As stores begin to reopen, the future of these artworks remains in limbo but one thing is certain: for the first time in decades, the Manhattan neighborhood is teeming with art again.
Stuck at home, Banksy has painted his bathroom with his signature cheeky rats, toppling products and ruining his toilet.
Bryant himself was the inspiration for a few murals even before his passing, but in the days since the crash, new ones have already popped up across the city, this time commemorating both Bryant and his daughter.
Banksy’s latest mural in Birmingham, England imagined two reindeer guiding a bench where a local homeless man slept. Soon after its debut, someone spray painted Rudolph-red noses.
Despite its countercultural status, street art remains male-dominated. Hyperallergic sought out some femme and nonbinary street artists to hear about their experiences.
Moved by his friend Benny Soto’s struggles with addiction and riled by government inaction, Haring mobilized his boldly-outlined shapes and energetic figures to send a cautionary message.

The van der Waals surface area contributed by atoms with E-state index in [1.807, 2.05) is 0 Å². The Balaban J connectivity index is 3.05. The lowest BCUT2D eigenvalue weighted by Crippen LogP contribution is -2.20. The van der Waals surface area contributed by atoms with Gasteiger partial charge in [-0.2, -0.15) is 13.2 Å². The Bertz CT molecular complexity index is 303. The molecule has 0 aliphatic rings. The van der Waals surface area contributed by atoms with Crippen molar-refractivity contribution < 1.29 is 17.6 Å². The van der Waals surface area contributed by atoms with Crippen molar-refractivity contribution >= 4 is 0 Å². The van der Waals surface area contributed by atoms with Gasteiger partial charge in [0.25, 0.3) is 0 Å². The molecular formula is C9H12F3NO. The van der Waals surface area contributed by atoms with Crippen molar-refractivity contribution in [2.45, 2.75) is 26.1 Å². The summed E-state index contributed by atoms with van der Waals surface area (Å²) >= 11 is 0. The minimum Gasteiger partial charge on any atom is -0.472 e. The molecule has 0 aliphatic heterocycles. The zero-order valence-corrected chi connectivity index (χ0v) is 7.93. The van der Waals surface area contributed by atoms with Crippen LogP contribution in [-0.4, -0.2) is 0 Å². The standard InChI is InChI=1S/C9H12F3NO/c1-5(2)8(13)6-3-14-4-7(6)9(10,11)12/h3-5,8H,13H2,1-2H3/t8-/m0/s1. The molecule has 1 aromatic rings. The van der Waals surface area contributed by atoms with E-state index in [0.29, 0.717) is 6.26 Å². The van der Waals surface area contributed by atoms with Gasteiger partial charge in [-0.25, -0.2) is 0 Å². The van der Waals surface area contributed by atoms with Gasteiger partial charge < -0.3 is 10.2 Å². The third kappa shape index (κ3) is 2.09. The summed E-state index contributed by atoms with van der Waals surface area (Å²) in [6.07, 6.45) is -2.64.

Graffiti artists collaborated to represent the military apparatus that executed thousands of poor farmers, youths, and other civilians. But dozens of military officials and police proceeded to cover the mural with white paint.
“An advertisement for a Mercedes Benz car that costs $200,000, without any compensation to me, or without even asking my permission first, is totally unacceptable,” one of the artists said.
Auckland-based artist Benjamin Work painted a Manhattan mural that activates the narrative history of a Tongan club in the Metropolitan Museum of Art.
Some people have a face for movies. Others have a face for potholes.
The six new murals include images referring to the migrant crisis and France’s attempts to ban hijabs.
Informal recyclers are as ubiquitous in Bogotá as the city’s world famous street art, yet for most Colombians, completely invisible.